So then they started tests all over again to see what and what, and then they need to get my case study from the hospital, they need to do their own set. So after everything, the only thing that came out negative was that I was a carrier. And that was a shock to me. It's not a big issue to me, because I know about it back home. The only thing was that it was a shock to me because they didn't tell me that before. So, and she said, 'You have to be careful with your partner that he's not a carrier.' Then the question I asked her that, 'How can I be a carrier? I've never been sick. I'm not in and out of the hospital. And none of my siblings are, and my mother.' She said it's possible because it's one of my parents that's a carrier, that's why none of the children - that the only problem is if both, both partners are carriers. So now what I have to avoid is getting involved with somebody that is also a carrier. And ever since that has not played any issue. It's no big deal to me because I know about it. I knew a lot about it than the HIV. So I know the only way to prevent it is not to get involved with somebody that is also a carrier as I am.
 

 

If she discovered her partner was carrier she might change partner rather than not have a child.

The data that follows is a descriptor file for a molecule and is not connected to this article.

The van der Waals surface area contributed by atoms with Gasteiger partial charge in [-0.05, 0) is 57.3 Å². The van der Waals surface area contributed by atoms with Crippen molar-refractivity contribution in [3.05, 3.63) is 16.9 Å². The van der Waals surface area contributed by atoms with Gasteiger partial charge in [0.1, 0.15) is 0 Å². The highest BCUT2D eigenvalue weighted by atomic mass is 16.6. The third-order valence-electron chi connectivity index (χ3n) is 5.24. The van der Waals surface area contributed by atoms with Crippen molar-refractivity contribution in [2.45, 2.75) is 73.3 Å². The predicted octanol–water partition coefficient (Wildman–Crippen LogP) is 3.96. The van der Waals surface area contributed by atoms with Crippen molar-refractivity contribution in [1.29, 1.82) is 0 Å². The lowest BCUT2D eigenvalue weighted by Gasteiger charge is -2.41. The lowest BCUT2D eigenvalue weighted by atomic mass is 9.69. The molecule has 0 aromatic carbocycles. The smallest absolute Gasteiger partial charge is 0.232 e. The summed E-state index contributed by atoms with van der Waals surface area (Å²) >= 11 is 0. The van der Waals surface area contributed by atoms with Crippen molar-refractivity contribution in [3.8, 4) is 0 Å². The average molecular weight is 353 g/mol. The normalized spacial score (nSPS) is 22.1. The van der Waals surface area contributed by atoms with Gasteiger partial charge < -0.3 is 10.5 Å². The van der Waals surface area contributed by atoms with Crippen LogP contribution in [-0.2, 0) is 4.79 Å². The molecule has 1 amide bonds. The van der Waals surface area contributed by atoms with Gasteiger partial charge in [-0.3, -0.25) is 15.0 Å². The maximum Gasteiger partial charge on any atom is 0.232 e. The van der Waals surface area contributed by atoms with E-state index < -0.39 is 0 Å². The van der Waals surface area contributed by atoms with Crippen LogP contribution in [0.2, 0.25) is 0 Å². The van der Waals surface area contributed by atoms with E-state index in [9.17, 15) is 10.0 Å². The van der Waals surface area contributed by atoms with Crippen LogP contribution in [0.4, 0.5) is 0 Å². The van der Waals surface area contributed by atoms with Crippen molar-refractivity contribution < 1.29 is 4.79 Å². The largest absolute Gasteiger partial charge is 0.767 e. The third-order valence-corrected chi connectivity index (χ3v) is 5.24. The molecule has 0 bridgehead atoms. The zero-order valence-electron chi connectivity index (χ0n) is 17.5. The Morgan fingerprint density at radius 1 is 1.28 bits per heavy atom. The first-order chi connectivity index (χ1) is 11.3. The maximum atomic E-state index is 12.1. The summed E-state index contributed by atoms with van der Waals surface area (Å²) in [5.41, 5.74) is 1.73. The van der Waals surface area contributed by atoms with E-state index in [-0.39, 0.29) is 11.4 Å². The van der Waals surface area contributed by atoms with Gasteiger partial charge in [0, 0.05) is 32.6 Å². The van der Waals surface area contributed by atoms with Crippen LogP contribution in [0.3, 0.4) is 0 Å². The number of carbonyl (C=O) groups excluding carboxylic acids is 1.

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If she discovered her partner was carrier she might change partner rather than not have a child.

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What would you do if you found out that your partner was actually a carrier?

I wouldn't think of having a child with him, because I wouldn't want to go through it. Like I keep telling him, the HIV is enough for me. I wouldn't want anything, any stress or - that's when the love is not enough, that 'Oh, because you love somebody then you have to go with it.' No.

So would you, you'd choose the route of not having a child at all rather than getting pregnant and then having the baby tested to see?

I wouldn't say I would like not having a child. Then that means my having a child with him would be over. Then I have to look for somebody else.
 

 

She has heard that in Nigeria people celebrate if someone with sickle cell anaemia reaches their...

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She has heard that in Nigeria people celebrate if someone with sickle cell anaemia reaches their...